The Atonement

The design of the atonement was not to furnish a ground on which God would save men, but rather on which He could save men. [i] 

I have had a few people ask me about the idea that God has forgiven sin—past, present, and future.  If this is true, how can God hold a person accountable for sin that is already forgiven?  The statement that God has forgiven sin—past, present, and future may be true, but it needs to be clarified.  For example, what about those who are not Christians?  The Scriptures say that Christ died for the sins of the world (John 1:29).  Therefore, all men have had their sins forgiven in the atonement.  However, few Christians would say that all non-Christians are going to be saved.  But why not, if all sin is forgiven by the atonement (1 John 2:1, 2 Cor. 5:19)?  We must conclude from this that it takes something more than the forgiveness of sin to be saved.  The atonement simply opens the way to God and keeps the door open; it does not guarantee salvation.  The atonement simply allows one to approach God.  This was symbolized at the death of Christ with the tearing of the temple veil, which showed that the way to God was now open.  If we go to Scripture, we find a number of things other than forgiveness that are required to be saved.  The main requirement other than forgiveness seems to be faith.  “By grace are you saved through faith” (Eph. 2:8).  And again, “Without faith it is impossible to please God, because anyone who comes to him must believe that he exists and that he rewards those who earnestly seek him” (Heb. 11:6).

A biblical example of the above is the story of the lost son.  The son went into the far country, which represented sin and a nonexistent relationship with his father.  However, his father had forgiven him, but even with his father’s forgiveness, he was out of relationship and was still dead in his sin.  The father’s forgiveness was only a part of the equation; it was not the total.  It only opened the way for his son to return.  The son had to recognize his state and return to the father (repentance). If the son would have stayed in the far country, he would have had his father’s forgiveness, but he would not have been saved. Salvation was in the father’s house and not in the far country (Luke 15:11-24).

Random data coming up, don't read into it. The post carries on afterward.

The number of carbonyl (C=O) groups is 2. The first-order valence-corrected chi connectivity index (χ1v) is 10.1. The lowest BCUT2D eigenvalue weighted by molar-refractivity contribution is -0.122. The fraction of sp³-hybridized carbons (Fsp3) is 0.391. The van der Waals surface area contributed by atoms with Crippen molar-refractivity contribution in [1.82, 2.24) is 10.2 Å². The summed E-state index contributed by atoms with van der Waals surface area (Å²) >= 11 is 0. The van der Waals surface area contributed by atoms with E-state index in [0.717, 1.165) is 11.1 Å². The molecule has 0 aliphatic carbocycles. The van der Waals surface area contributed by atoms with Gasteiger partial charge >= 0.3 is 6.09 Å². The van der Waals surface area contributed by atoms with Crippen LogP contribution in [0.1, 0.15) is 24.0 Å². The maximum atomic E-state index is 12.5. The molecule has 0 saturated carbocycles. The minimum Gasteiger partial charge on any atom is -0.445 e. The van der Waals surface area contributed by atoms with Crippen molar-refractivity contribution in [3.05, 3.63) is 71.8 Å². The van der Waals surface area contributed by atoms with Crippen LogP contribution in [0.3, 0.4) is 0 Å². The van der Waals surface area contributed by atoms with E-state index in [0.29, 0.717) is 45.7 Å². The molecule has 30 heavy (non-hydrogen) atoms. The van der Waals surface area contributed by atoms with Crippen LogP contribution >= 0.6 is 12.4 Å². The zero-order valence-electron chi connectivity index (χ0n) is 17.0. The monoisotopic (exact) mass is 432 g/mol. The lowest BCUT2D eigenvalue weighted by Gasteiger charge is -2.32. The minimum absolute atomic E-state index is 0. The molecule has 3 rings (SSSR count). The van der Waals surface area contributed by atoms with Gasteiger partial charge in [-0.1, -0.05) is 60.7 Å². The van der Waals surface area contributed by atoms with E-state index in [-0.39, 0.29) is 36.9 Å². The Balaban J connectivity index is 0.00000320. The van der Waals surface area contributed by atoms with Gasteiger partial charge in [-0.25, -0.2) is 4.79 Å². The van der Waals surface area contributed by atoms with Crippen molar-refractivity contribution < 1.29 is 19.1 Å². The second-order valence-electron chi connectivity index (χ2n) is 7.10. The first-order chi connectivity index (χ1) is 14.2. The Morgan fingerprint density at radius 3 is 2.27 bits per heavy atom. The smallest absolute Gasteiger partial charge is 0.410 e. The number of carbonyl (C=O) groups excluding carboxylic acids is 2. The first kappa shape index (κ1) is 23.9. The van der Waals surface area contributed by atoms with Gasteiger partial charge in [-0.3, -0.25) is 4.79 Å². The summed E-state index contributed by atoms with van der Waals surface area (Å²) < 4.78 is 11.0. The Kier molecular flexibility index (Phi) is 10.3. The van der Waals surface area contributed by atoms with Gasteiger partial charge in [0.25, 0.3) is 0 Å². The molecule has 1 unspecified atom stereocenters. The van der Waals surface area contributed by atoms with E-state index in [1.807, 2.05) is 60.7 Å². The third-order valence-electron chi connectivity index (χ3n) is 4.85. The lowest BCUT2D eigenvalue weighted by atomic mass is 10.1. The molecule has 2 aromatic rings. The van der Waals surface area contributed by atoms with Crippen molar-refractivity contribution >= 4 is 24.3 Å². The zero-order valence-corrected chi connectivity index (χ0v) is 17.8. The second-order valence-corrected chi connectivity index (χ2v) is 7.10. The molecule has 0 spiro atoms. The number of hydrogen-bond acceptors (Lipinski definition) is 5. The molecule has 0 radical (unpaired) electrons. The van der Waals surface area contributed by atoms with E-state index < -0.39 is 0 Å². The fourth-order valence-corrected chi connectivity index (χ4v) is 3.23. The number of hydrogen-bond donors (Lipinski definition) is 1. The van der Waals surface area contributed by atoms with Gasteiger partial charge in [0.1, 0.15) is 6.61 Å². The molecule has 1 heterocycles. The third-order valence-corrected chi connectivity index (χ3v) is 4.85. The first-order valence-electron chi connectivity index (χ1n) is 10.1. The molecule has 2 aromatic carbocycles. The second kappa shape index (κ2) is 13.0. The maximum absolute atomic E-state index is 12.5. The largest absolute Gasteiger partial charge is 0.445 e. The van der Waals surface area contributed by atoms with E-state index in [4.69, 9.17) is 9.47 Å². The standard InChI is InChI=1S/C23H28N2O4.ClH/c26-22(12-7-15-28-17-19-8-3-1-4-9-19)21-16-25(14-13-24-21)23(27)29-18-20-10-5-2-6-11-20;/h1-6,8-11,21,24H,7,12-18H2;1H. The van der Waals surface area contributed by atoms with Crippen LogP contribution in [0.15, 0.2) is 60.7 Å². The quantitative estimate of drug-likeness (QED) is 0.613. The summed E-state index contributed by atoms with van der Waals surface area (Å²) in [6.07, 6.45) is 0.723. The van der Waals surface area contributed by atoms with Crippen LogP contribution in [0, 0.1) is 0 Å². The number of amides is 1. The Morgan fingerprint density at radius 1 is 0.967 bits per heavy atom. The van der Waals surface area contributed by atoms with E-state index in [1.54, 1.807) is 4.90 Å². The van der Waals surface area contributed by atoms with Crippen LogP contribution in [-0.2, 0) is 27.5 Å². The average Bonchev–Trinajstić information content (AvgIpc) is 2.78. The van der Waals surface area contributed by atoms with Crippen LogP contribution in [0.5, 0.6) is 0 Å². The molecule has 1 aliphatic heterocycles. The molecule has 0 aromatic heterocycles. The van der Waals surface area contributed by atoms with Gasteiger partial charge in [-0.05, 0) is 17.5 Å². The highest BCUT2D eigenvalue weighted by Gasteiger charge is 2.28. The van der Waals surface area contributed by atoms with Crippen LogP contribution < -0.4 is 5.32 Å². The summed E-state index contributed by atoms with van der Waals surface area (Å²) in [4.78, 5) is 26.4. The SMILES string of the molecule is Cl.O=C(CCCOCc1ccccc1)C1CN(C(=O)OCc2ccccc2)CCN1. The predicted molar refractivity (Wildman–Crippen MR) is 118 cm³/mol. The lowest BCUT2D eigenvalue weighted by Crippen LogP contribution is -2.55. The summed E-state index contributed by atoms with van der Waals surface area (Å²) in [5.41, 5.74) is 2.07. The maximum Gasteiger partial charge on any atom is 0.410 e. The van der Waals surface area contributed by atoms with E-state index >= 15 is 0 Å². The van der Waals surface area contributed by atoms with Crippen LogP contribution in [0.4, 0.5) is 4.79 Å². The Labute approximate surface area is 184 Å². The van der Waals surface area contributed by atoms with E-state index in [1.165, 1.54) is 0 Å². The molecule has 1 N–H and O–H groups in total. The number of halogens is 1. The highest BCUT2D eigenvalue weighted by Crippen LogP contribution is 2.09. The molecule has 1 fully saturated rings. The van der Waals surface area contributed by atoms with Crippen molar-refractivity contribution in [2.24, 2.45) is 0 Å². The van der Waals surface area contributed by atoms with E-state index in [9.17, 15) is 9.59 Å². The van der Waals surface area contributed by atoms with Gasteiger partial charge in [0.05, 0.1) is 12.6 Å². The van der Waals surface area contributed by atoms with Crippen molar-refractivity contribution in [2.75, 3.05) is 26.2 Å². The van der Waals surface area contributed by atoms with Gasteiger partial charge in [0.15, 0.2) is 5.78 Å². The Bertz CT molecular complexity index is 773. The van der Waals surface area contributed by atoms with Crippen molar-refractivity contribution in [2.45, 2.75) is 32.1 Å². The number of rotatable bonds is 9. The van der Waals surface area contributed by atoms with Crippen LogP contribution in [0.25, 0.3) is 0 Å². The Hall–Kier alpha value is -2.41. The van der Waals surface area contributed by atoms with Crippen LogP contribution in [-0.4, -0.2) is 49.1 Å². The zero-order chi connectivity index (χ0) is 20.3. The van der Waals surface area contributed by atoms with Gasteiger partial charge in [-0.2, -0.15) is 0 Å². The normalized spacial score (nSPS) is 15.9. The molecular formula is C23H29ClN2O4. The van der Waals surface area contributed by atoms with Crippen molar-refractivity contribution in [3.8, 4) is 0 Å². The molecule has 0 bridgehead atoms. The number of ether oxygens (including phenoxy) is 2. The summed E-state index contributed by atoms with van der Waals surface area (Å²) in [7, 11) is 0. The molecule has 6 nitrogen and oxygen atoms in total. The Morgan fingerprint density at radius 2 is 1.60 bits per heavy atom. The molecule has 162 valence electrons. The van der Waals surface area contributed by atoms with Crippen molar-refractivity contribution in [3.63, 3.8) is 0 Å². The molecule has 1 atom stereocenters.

If forgiveness of sin is a gift of God in the past, present, and future, it seems it must be accepted through faith in the past, present, and future.  Again, if God is the eternal “now,” i.e., outside time, it would seem logical to believe that faith must be maintained in the now in order for a person to accept the forgiveness of sin for past, present, and future sin. This simply means that one must stand or abide in faith or Christ to remain in a forgiven state. Being in Christ is being in the Father’s house.[ii]  Those who say you can live in the far country and be saved by the finished work of Christ, simply do not know what they are talking about. Does not the Bible say that Christ died once and for all for sin? Yes, everyone’s sins are forgiven—believers and unbelievers.  However, that does not mean they are saved. The atonement means they now have access to the Father through their faith relationship with Christ. Through faith and baptism they are put into Christ (The Fathers house) where there is forgiveness of sin and salvation (Rom. 6:1-3, Gal. 3:26-27, Acts 2:38).

In view of the above, we should be cautious how we use the expression that “our sins have been forgiven—past, present, and future.  This teaching is not expressly taught in Scripture and needs much clarification.  Because of the fuzzy thinking in the Christian movement, I personally would avoid using it.

[i] Rom. 3:25-26  Elect in The Son  by Robert  Shank page 37.  Robert Shank is a Bible scholar who has written two fine books, which I highly recommend: Elect in The Son and Life in The Son.

[ii] John 15:5-8    “I am the vine; you are the branches. If a man remains in me and I in him, he will bear much fruit; apart from me you can do nothing. 6 If anyone does not remain in me, he is like a branch that is thrown away and withers; such branches are picked up, thrown into the fire and burned. 7 If you remain in me and my words remain in you, ask whatever you wish, and it will be given you. 8 This is to my Father’s glory, that you bear much fruit, showing yourselves to be my disciples.” NIV

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